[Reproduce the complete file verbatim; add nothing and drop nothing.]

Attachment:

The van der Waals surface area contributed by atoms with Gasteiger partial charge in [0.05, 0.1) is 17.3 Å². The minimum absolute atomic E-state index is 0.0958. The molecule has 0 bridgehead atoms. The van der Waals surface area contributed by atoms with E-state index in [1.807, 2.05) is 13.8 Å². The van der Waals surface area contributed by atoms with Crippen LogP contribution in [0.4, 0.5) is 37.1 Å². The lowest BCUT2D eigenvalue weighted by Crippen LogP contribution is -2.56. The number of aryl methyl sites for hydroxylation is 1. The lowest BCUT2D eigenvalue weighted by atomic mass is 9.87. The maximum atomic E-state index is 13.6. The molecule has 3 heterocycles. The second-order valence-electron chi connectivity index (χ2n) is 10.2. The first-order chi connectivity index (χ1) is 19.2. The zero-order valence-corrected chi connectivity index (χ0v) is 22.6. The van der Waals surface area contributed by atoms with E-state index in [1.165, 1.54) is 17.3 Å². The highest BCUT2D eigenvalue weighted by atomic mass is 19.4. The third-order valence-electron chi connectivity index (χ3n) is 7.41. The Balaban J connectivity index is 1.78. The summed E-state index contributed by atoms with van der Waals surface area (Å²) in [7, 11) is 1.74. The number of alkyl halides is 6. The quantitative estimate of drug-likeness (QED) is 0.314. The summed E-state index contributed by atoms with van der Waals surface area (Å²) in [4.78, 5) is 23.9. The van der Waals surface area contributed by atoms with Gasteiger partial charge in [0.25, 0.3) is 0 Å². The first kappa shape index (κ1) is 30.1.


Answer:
The van der Waals surface area contributed by atoms with Gasteiger partial charge in [0.05, 0.1) is 17.3 Å². The minimum absolute atomic E-state index is 0.0958. The molecule has 0 bridgehead atoms. The van der Waals surface area contributed by atoms with E-state index in [1.807, 2.05) is 13.8 Å². The van der Waals surface area contributed by atoms with Crippen LogP contribution in [0.4, 0.5) is 37.1 Å². The lowest BCUT2D eigenvalue weighted by Crippen LogP contribution is -2.56. The number of aryl methyl sites for hydroxylation is 1. The lowest BCUT2D eigenvalue weighted by atomic mass is 9.87. The maximum atomic E-state index is 13.6. The molecule has 3 heterocycles. The second-order valence-electron chi connectivity index (χ2n) is 10.2. The first-order chi connectivity index (χ1) is 19.2. The zero-order valence-corrected chi connectivity index (χ0v) is 22.6. The van der Waals surface area contributed by atoms with E-state index in [1.165, 1.54) is 17.3 Å². The highest BCUT2D eigenvalue weighted by atomic mass is 19.4. The third-order valence-electron chi connectivity index (χ3n) is 7.41. The Balaban J connectivity index is 1.78. The summed E-state index contributed by atoms with van der Waals surface area (Å²) in [7, 11) is 1.74. The number of alkyl halides is 6. The quantitative estimate of drug-likeness (QED) is 0.314. The summed E-state index contributed by atoms with van der Waals surface area (Å²) in [4.78, 5) is 23.9. The van der Waals surface area contributed by atoms with Gasteiger partial charge in [0.25, 0.3) is 0 Å². The first kappa shape index (κ1) is 30.1.